execute one instruction clock cycle; and
increment the instruction cycle counter value and the line location value.
15. The information handling system of claim 14 wherein the performance graph generation tool is further effective to:
determine that the instruction is not complete; and
store the incremented instruction cycle counter and the incremented line location value in one of the nonvolatile storage devices in response to determining that the instruction is not complete.
16. The information handling system of claim 13 wherein the performance graph generation tool is further effective to:
detect a pipeline identifier corresponding to the instruction, the pipeline identifier corresponding to a pipeline that is included in a plurality of pipelines;
store the pipeline identifier in one of the nonvolatile storage devices in response to the detecting; and
wherein the generated performance graph includes the pipeline identifier.
17. The information handling system of claim 13 wherein the performance graph generation tool is further effective to:
identify that the instruction is eligible for dual-issue;
determine whether the instruction is prevented from dual-issuing in response to the identifying;
store a dual-issue prevented identifier in one of the nonvolatile storage devices in response to determining that the instruction is prevented from dual-issuing;
store a dual-issue allowed identifier in one of the nonvolatile storage devices in response to determining that the instruction is not prevented from dual-issuing; and
wherein the generated performance graph includes the dual-issue prevented identifier or the dual-issue allowed identifier.
Description
RELATED APPLICATIONS

This application is a continuation application of co-pending U.S. Non-Provisional patent application Ser. No. 11/252,406, entitled “System and Method for Analyzing Software Performance Without Requiring Hardware,” filed on Oct. 18, 2005.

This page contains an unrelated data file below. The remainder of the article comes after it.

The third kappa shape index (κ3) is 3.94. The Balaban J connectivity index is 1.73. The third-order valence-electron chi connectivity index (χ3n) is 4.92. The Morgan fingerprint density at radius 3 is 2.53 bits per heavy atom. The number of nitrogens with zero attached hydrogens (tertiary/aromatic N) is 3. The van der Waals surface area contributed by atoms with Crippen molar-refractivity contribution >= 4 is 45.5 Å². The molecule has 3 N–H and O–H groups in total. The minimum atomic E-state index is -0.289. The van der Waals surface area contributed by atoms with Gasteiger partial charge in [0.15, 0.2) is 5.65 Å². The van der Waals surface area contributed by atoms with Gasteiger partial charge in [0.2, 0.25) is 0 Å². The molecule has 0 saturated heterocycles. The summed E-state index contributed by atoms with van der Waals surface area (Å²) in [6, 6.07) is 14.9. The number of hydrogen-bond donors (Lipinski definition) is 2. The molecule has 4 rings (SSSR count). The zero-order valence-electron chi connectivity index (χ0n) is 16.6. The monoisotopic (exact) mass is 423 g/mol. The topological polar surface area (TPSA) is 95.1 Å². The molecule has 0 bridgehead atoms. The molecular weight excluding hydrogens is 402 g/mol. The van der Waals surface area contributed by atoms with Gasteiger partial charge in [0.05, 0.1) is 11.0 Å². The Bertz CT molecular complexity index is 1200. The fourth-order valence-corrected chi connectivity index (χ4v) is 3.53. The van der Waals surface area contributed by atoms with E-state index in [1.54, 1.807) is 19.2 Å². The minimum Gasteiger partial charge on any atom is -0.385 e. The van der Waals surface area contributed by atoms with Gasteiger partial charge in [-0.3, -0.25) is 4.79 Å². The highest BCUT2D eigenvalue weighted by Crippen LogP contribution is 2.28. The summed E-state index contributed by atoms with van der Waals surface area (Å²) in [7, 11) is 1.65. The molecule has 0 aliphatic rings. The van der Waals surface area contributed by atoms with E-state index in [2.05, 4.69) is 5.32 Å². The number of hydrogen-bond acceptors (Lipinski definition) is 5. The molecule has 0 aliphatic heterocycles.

BACKGROUND OF THE INVENTION

1. Technical Field

The present invention relates to a system and method for analyzing software performance without requiring hardware. More particularly, the present invention relates to a system and method for using assembly code to generate a performance graph that represents an instruction's execution progress as it relates to a program's actual instruction sequence.

2. Description of the Related Art

Software designers are typically faced with the problem of accurately analyzing software performance and efficiency, whether hardware (e.g. a processor) is available or not. When the hardware is available, a typical software measurement technique is to run the software program on the hardware, and sampling the program counter's location at periodic intervals. After the program finishes, the samples may be drawn on a chart to assess software performance. However, this sampling technique only obtains one data point per interval. Thus, if the sampling interval is too large, much of the program run-time is effectively ignored. Conversely, if the sampling interval is too small, the act of tracing the program will itself affect the program's performance. In addition, both of these techniques only provide a fairly broad overview of the program's performance.

When the hardware is in development and, therefore, not available, the above performance measurement technique is not possible. One option is to use a simulator, but a challenge found is that simulators are too slow and inaccurate to measure a program's performance based upon actual hardware, which thus makes it difficult to accurately assess a program's actual efficiency. This is an especially critical problem for hardware compiler developers because they have no simple way of determining compiler-generated assembly code quality.

Furthermore, a challenge found is that processors themselves are becoming increasingly complicated. In modern processors, each hardware instruction has its own characteristics that affect performance, including multiple pipes, multiple-instruction issue, dependencies, instruction-pairing, latency, instruction location, and setup. Thus, measuring a program's performance before hardware becomes available is virtually impossible, and when hardware is available, only a broad overview is obtained.

What is needed, therefore, is a system and method to accurately assess instruction-level software performance regardless of hardware availability.

SUMMARY